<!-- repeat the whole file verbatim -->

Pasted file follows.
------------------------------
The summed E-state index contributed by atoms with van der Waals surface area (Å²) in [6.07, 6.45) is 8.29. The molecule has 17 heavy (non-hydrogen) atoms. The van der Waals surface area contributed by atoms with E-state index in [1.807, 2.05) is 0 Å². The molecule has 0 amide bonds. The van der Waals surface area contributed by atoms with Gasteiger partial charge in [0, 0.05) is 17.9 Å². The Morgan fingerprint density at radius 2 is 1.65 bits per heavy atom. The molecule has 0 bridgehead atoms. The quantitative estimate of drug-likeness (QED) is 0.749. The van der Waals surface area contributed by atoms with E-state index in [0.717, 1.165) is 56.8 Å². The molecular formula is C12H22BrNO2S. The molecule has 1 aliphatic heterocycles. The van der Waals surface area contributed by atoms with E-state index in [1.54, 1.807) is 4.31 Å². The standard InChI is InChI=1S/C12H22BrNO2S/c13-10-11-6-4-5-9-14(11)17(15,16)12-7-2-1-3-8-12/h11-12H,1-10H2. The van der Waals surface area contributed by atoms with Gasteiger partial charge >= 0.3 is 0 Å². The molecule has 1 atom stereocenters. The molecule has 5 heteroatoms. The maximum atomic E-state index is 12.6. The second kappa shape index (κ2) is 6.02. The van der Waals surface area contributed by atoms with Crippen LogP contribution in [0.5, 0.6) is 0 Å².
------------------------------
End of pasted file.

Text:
The summed E-state index contributed by atoms with van der Waals surface area (Å²) in [6.07, 6.45) is 8.29. The molecule has 17 heavy (non-hydrogen) atoms. The van der Waals surface area contributed by atoms with E-state index in [1.807, 2.05) is 0 Å². The molecule has 0 amide bonds. The van der Waals surface area contributed by atoms with Gasteiger partial charge in [0, 0.05) is 17.9 Å². The Morgan fingerprint density at radius 2 is 1.65 bits per heavy atom. The molecule has 0 bridgehead atoms. The quantitative estimate of drug-likeness (QED) is 0.749. The van der Waals surface area contributed by atoms with E-state index in [0.717, 1.165) is 56.8 Å². The molecular formula is C12H22BrNO2S. The molecule has 1 aliphatic heterocycles. The van der Waals surface area contributed by atoms with E-state index in [1.54, 1.807) is 4.31 Å². The standard InChI is InChI=1S/C12H22BrNO2S/c13-10-11-6-4-5-9-14(11)17(15,16)12-7-2-1-3-8-12/h11-12H,1-10H2. The van der Waals surface area contributed by atoms with Gasteiger partial charge >= 0.3 is 0 Å². The molecule has 1 atom stereocenters. The molecule has 5 heteroatoms. The maximum atomic E-state index is 12.6. The second kappa shape index (κ2) is 6.02. The van der Waals surface area contributed by atoms with Crippen LogP contribution in [0.5, 0.6) is 0 Å².